So, last night I made this short post on the idea of a pro-anthropocentric backlash. I think this is a perfect example of the downfalls of blogging. Articulating something off the top of your head, doing it very quickly right before bed, while I am also chatting with my wife. And so, Joshua Miller (in the comments of that post) and Mike Burns make some very good points. They are well taken. So, let me try this again.
First, the good news. When I first started working on animals, not only were there very few critical animal scholars, but in general anthropocentrism was the reigning ideology. While there were plenty of people who would say they were oppose to humanism, but it certainly was a very strongly anthropocentric humanism. But these days, every time I turn around I run into someone who is critiquing anthropocentrism. And of course, there are all sorts of different oppositions, and many of us disagree with each other. Still, I feel that the anti-anthro crowd is on a rising tide. We are forcing people to answer our positions, getting more institutional support, convincing people, etc. This is all good news.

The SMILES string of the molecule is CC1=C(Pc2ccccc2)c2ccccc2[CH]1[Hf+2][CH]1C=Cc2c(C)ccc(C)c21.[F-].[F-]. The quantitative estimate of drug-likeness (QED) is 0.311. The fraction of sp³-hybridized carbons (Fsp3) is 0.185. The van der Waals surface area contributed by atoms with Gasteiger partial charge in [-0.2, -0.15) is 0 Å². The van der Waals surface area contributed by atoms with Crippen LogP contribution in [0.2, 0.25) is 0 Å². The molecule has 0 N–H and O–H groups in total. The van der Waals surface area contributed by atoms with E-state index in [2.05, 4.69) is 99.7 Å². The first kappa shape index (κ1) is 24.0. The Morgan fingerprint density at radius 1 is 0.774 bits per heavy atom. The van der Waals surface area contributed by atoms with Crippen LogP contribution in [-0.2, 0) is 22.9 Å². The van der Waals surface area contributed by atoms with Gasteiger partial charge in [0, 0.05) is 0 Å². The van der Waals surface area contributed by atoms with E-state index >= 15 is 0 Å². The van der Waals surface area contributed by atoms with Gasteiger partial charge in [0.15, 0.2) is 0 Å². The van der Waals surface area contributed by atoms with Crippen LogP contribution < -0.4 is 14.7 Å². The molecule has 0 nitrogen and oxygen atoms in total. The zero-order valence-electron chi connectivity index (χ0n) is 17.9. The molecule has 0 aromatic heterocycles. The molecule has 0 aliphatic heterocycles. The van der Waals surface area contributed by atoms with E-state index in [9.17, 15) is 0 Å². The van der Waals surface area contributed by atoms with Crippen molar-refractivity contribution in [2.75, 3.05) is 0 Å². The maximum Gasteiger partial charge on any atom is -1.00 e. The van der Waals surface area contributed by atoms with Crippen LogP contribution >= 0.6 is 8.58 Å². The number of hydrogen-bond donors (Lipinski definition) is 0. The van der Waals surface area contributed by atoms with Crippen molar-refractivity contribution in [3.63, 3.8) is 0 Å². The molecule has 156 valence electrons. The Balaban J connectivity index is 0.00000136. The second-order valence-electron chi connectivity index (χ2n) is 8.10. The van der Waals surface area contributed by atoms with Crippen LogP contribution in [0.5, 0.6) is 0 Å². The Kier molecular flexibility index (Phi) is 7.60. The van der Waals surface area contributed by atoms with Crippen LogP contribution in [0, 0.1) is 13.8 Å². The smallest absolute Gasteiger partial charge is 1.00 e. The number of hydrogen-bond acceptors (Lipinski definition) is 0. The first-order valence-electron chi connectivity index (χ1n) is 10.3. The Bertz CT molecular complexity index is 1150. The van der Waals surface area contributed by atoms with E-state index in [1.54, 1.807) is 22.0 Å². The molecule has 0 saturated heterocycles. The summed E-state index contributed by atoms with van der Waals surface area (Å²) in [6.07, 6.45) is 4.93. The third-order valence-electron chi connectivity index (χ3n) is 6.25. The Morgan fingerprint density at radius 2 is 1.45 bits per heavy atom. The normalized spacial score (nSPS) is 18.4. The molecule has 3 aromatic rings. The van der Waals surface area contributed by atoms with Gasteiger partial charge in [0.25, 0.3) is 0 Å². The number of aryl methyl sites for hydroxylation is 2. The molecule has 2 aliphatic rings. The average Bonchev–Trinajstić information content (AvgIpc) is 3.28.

And I would say this is also part of a movement. I said it is always cutting edge to be opposed to the cutting edge. Hipster logic, but still true. And being part of the cutting edge matters. It attracts attention, gets people talking, etc. This is not to say that people do not legitimately believe their positions.
Second, I agree with Mike Burns that there really is nothing new about this anthropocentrism (I can't speak to Meillassoux’s position, Harman's book is having to wait until winter break). However, because anthropocentrism was the default before, the anti-anthropocentrism crowd is forcing the pro-anthro crowd to articulate their position and defend their viewpoints. Hell, the very fact that I can talk about a pro-anthropocentric crowd is a change in the ground from when anthropocentrism was the default position that needed no overt adherents. So, maybe I don't mean backlash, as much as the rising pro-anthropocentric response.
My hope wasn't to create "a weird kind of pre-ad hominem", but I certainly understand why my post came across that way. Rather, I want to point out that the lay of the land is changing.